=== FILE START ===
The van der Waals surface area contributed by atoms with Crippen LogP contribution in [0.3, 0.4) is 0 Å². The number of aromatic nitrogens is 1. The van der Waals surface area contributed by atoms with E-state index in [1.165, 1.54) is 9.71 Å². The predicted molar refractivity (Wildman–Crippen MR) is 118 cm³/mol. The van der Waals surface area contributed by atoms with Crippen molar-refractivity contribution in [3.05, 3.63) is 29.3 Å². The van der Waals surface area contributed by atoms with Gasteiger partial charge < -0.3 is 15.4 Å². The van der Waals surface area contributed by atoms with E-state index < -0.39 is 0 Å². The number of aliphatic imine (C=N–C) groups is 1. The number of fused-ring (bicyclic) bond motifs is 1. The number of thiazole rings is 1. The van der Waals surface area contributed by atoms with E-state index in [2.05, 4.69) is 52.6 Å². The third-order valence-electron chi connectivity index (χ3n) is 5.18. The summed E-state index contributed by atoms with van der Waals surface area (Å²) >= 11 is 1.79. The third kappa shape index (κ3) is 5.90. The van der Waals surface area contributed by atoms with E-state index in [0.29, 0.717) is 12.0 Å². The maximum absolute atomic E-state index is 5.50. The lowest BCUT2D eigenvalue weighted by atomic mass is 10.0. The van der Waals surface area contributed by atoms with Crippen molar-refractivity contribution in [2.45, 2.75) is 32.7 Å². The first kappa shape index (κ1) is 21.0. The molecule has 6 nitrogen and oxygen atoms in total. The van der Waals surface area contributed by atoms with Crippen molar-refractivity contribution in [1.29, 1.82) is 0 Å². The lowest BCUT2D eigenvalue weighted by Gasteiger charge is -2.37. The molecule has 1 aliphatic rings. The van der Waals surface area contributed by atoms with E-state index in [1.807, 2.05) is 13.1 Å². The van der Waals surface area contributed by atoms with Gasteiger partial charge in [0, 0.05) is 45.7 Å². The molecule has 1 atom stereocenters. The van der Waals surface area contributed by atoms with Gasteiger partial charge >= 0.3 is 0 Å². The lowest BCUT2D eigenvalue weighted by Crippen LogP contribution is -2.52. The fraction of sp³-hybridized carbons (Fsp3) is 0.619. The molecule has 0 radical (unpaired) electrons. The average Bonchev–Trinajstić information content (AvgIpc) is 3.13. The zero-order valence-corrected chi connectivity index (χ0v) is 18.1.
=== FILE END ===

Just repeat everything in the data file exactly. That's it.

The van der Waals surface area contributed by atoms with Crippen LogP contribution in [0.3, 0.4) is 0 Å². The number of aromatic nitrogens is 1. The van der Waals surface area contributed by atoms with E-state index in [1.165, 1.54) is 9.71 Å². The predicted molar refractivity (Wildman–Crippen MR) is 118 cm³/mol. The van der Waals surface area contributed by atoms with Crippen molar-refractivity contribution in [3.05, 3.63) is 29.3 Å². The van der Waals surface area contributed by atoms with Gasteiger partial charge < -0.3 is 15.4 Å². The van der Waals surface area contributed by atoms with E-state index < -0.39 is 0 Å². The number of aliphatic imine (C=N–C) groups is 1. The number of fused-ring (bicyclic) bond motifs is 1. The number of thiazole rings is 1. The van der Waals surface area contributed by atoms with E-state index in [2.05, 4.69) is 52.6 Å². The third-order valence-electron chi connectivity index (χ3n) is 5.18. The summed E-state index contributed by atoms with van der Waals surface area (Å²) >= 11 is 1.79. The third kappa shape index (κ3) is 5.90. The van der Waals surface area contributed by atoms with E-state index in [0.29, 0.717) is 12.0 Å². The maximum absolute atomic E-state index is 5.50. The lowest BCUT2D eigenvalue weighted by atomic mass is 10.0. The van der Waals surface area contributed by atoms with Crippen molar-refractivity contribution in [2.45, 2.75) is 32.7 Å². The first kappa shape index (κ1) is 21.0. The molecule has 6 nitrogen and oxygen atoms in total. The van der Waals surface area contributed by atoms with Crippen molar-refractivity contribution in [1.29, 1.82) is 0 Å². The lowest BCUT2D eigenvalue weighted by Gasteiger charge is -2.37. The molecule has 1 aliphatic rings. The van der Waals surface area contributed by atoms with E-state index in [1.807, 2.05) is 13.1 Å². The van der Waals surface area contributed by atoms with Gasteiger partial charge in [0, 0.05) is 45.7 Å². The molecule has 1 atom stereocenters. The van der Waals surface area contributed by atoms with Gasteiger partial charge >= 0.3 is 0 Å². The lowest BCUT2D eigenvalue weighted by Crippen LogP contribution is -2.52. The fraction of sp³-hybridized carbons (Fsp3) is 0.619. The molecule has 0 radical (unpaired) electrons. The average Bonchev–Trinajstić information content (AvgIpc) is 3.13. The zero-order valence-corrected chi connectivity index (χ0v) is 18.1.